Highlight: The Sorento is now available with Kia’s version of Ford’s MySync System, the UVO, an infotainment system.
Test vehicle’s MSRP: $34,390 (Base Model starts at $23,950)
Seating Capacity: 5 to 7
Standard Safety Features: airbags (front and side); electronic stability control; abs; traction control system; a tire pressure monitoring system; and a downhill brake/hill-start assist system
Standard Equipment: 17-inch tires; heated outside mirrors; tilt-and-telescopic steering; steering wheel mounted controls; a manual a/c; remote keyless entry; cloth manually adjustable seats; power windows and power door locks
Standard Audio: AM/FM/CD/MP3 Player with a limited subscription Sirius XM audio.
Bumper-to-Bumper Warranty: 5 years or 60,000 miles
Powertrain Warranty: 10 years or 100,000 miles
Bluetooth Compatibility: Standard
Standard Engine/Horsepower: 2.4-liter, 4-cylinder/175-hp
Recommended Fuel: Regular
Standard Fuel Mileage: 21-city/29-hwy
What’s New: For the 2013 model year, pricing on the base model Sorento increased by nearly $2,000, when compared to the 2012 base model. The healthy price increase is due to adjustments made with the content. For example, the midlevel EX model now includes both leather and a third-row.
Seat Comfort/Support: Very Good
Pros: For a midsize SUV, the Sorento is one of the best buys on the market. Not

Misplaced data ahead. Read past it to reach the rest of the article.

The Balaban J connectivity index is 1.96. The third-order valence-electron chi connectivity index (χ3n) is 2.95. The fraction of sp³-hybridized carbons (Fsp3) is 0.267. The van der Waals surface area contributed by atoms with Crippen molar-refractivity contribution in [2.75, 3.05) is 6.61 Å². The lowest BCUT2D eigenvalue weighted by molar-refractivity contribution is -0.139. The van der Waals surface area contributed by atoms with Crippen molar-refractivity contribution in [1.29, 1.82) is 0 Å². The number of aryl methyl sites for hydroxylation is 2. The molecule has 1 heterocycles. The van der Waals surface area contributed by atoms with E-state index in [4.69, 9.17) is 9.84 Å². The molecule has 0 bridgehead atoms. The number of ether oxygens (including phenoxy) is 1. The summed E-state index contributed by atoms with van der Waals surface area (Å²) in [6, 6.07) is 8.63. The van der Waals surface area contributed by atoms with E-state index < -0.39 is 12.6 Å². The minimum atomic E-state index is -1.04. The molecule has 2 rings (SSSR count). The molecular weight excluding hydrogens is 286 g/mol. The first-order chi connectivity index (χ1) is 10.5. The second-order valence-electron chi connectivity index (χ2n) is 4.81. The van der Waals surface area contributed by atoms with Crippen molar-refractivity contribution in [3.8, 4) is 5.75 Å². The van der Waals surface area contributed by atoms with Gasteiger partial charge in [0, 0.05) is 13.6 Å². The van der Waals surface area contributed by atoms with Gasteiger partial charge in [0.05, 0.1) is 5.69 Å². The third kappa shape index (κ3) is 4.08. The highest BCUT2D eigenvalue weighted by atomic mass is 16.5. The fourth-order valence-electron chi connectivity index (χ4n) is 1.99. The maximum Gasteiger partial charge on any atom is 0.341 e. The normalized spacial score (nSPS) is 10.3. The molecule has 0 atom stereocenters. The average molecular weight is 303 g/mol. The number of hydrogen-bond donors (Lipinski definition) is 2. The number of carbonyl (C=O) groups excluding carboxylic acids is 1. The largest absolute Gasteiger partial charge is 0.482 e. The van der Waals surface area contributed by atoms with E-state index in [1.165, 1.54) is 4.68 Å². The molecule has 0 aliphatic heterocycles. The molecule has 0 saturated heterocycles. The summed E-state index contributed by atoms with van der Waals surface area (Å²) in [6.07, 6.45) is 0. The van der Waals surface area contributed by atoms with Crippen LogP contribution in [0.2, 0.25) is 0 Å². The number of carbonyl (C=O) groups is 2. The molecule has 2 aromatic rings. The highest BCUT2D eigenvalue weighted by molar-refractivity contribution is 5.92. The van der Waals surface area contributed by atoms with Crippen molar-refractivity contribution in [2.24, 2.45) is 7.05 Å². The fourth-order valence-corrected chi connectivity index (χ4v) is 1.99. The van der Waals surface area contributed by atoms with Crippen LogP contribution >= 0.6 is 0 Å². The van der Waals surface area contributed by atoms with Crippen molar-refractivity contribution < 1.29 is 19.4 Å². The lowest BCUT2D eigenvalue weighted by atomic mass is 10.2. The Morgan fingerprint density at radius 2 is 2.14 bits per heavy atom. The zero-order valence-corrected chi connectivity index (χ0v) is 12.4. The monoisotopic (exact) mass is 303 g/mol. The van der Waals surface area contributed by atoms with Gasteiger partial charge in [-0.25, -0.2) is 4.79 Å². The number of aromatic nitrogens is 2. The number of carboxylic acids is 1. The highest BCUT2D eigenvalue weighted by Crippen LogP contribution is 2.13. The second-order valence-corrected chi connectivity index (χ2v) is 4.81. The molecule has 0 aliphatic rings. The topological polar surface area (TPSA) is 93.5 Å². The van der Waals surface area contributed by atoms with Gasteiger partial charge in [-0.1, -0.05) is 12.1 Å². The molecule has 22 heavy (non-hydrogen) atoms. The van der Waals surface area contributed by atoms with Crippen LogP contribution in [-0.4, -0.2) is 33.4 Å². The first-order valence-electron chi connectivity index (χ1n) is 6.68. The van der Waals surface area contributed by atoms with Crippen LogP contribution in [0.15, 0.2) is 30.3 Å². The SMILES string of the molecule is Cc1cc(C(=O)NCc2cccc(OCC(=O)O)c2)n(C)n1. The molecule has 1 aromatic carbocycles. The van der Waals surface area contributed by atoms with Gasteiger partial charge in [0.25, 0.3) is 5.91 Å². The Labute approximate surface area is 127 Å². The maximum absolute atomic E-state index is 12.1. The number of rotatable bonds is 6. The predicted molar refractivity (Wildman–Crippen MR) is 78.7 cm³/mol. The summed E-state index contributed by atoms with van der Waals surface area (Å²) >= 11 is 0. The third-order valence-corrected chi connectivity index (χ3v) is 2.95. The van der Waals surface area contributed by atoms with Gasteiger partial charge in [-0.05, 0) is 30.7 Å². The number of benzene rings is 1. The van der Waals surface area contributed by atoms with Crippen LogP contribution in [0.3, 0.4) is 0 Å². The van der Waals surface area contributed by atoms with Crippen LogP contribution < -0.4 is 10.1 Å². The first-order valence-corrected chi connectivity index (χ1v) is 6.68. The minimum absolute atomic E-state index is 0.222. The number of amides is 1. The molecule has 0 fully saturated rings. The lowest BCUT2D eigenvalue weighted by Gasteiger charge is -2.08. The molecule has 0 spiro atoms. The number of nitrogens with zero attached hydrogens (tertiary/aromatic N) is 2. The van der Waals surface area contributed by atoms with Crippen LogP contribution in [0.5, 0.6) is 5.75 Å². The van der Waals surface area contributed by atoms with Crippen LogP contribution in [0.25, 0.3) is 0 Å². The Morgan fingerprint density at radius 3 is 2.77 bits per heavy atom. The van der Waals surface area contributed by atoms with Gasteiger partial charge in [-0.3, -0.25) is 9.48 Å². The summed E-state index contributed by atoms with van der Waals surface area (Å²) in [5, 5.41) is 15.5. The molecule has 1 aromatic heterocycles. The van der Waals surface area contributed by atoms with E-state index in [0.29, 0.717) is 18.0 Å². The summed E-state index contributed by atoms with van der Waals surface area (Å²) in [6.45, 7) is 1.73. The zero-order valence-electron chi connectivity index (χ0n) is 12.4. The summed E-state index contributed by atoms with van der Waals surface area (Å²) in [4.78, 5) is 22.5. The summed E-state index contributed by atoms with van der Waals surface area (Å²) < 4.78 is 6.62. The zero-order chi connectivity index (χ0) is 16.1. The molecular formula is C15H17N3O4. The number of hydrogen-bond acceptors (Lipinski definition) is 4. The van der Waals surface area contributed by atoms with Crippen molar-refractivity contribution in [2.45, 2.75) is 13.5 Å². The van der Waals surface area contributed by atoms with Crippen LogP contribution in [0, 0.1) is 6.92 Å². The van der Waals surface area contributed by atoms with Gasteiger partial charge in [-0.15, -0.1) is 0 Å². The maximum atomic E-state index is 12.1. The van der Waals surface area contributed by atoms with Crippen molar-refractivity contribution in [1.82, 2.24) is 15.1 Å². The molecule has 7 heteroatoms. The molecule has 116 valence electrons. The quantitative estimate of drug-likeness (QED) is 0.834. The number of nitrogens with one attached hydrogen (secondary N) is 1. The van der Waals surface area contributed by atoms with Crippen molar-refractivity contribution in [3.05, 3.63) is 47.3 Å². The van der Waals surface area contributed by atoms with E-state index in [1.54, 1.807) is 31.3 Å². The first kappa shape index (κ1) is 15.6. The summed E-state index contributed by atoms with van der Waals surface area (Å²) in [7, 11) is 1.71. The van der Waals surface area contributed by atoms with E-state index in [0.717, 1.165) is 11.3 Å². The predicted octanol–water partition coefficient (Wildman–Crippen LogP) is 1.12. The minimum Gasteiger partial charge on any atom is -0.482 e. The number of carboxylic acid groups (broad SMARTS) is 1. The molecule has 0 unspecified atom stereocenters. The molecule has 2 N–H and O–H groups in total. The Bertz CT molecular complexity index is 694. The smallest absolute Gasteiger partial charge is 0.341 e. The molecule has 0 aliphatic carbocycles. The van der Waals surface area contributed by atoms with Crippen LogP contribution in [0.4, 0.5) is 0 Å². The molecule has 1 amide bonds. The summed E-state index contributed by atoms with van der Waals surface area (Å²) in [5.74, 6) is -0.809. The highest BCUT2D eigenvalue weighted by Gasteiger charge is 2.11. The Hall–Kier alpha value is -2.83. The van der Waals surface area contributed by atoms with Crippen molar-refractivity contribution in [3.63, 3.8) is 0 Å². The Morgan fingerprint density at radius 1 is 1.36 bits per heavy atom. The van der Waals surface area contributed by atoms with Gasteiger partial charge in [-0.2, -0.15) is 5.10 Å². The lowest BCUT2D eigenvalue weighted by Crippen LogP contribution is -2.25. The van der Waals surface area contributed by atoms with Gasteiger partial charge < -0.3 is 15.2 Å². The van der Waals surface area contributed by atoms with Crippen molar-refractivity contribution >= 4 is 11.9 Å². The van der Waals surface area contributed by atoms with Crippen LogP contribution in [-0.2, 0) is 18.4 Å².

only is the Sorento packed with a number of features, it offers one of the best warranties in the industry for thousands less than its competitors.
The low-tech Sorento is easy to use and operate. There are no complicated smart-like phone menus to use or a voice-activated system unless one opts for Kia’s UVO system, which is similar to Ford’s Sync System.
The Sorento is available in a front-wheel drive and an all-wheel drive configuration. The well-built vehicle is available with such features as 18-inch wheels, an upgraded 10-speaker Infinity sound system, a rearview camera, an audible back-up alert system, a dual zone automatic temperature control system, power front (leather) seats, a rear a/c system to accommodate third-row passengers, a pushbutton starter system and a dual sunroof.
Cons: Unlike a number of automakers, Kia lacks some of the high-tech features available with some of its competitors. In fact, don’t expect such features as an electronic blind spot system, a radar cruise control system or a power liftgate.
Also, while the Sorento offers third row seats, most will find it quite cumbersome to enter and exit. And with the third row seat in use, the headrests compromise the driver’s vision, while at the same time limiting the cargo carrying capacity, too.
The Verdict: For consumers looking for a roomy SUV, crossover type vehicle, offering loads of content, below the pricing point of most of its competitors, the Sorento is one of the best buys in the market. While the Kia name may still be haunted by its past negative reputation of being both low-cost and non-reliable, today’s Sorento is a force to be reckoned with.
Competition: Chevy Equinox, Ford Escape, GMC Traverse, Hyundai Santa Fe, and Nissan Murano
Jeff Fortson is an auto analyst and editor of a car-buying website for women and minorities. To learn more about his popular car-buying workshop and/or to price a new-vehicle, drive on over to JeffCars.com. Follow him http://twitter.com/#!/JeffCars/.